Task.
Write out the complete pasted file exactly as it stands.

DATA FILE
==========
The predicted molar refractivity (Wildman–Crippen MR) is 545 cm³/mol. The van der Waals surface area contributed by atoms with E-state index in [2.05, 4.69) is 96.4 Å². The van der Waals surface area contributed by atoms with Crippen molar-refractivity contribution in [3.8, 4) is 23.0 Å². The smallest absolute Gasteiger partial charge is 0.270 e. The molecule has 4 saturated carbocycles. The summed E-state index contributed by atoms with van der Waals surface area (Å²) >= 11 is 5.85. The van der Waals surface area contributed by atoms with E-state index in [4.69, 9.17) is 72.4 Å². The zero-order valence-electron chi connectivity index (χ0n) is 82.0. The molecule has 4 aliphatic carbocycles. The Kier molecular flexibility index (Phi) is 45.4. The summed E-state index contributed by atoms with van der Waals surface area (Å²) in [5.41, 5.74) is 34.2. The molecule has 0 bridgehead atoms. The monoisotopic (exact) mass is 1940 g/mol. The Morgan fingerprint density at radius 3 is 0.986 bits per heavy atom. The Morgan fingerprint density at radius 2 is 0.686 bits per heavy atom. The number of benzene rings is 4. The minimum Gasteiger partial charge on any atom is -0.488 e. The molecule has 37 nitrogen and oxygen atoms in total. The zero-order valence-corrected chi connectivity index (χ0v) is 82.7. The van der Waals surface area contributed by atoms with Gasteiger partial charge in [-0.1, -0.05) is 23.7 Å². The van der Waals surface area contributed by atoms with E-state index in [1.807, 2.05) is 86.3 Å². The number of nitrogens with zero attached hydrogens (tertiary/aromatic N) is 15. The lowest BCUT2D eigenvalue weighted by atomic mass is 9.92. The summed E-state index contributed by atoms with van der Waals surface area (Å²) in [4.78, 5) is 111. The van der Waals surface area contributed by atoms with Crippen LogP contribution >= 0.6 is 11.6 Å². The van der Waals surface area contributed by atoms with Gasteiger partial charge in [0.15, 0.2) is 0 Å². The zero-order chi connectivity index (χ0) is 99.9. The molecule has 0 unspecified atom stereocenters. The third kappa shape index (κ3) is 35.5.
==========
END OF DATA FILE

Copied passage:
The predicted molar refractivity (Wildman–Crippen MR) is 545 cm³/mol. The van der Waals surface area contributed by atoms with E-state index in [2.05, 4.69) is 96.4 Å². The van der Waals surface area contributed by atoms with Crippen molar-refractivity contribution in [3.8, 4) is 23.0 Å². The smallest absolute Gasteiger partial charge is 0.270 e. The molecule has 4 saturated carbocycles. The summed E-state index contributed by atoms with van der Waals surface area (Å²) >= 11 is 5.85. The van der Waals surface area contributed by atoms with E-state index in [4.69, 9.17) is 72.4 Å². The zero-order valence-electron chi connectivity index (χ0n) is 82.0. The molecule has 4 aliphatic carbocycles. The Kier molecular flexibility index (Phi) is 45.4. The summed E-state index contributed by atoms with van der Waals surface area (Å²) in [5.41, 5.74) is 34.2. The molecule has 0 bridgehead atoms. The monoisotopic (exact) mass is 1940 g/mol. The Morgan fingerprint density at radius 3 is 0.986 bits per heavy atom. The Morgan fingerprint density at radius 2 is 0.686 bits per heavy atom. The number of benzene rings is 4. The minimum Gasteiger partial charge on any atom is -0.488 e. The molecule has 37 nitrogen and oxygen atoms in total. The zero-order valence-corrected chi connectivity index (χ0v) is 82.7. The van der Waals surface area contributed by atoms with Gasteiger partial charge in [-0.1, -0.05) is 23.7 Å². The van der Waals surface area contributed by atoms with E-state index in [1.807, 2.05) is 86.3 Å². The number of nitrogens with zero attached hydrogens (tertiary/aromatic N) is 15. The lowest BCUT2D eigenvalue weighted by atomic mass is 9.92. The summed E-state index contributed by atoms with van der Waals surface area (Å²) in [4.78, 5) is 111. The van der Waals surface area contributed by atoms with Crippen LogP contribution >= 0.6 is 11.6 Å². The van der Waals surface area contributed by atoms with Gasteiger partial charge in [0.15, 0.2) is 0 Å². The zero-order chi connectivity index (χ0) is 99.9. The molecule has 0 unspecified atom stereocenters. The third kappa shape index (κ3) is 35.5.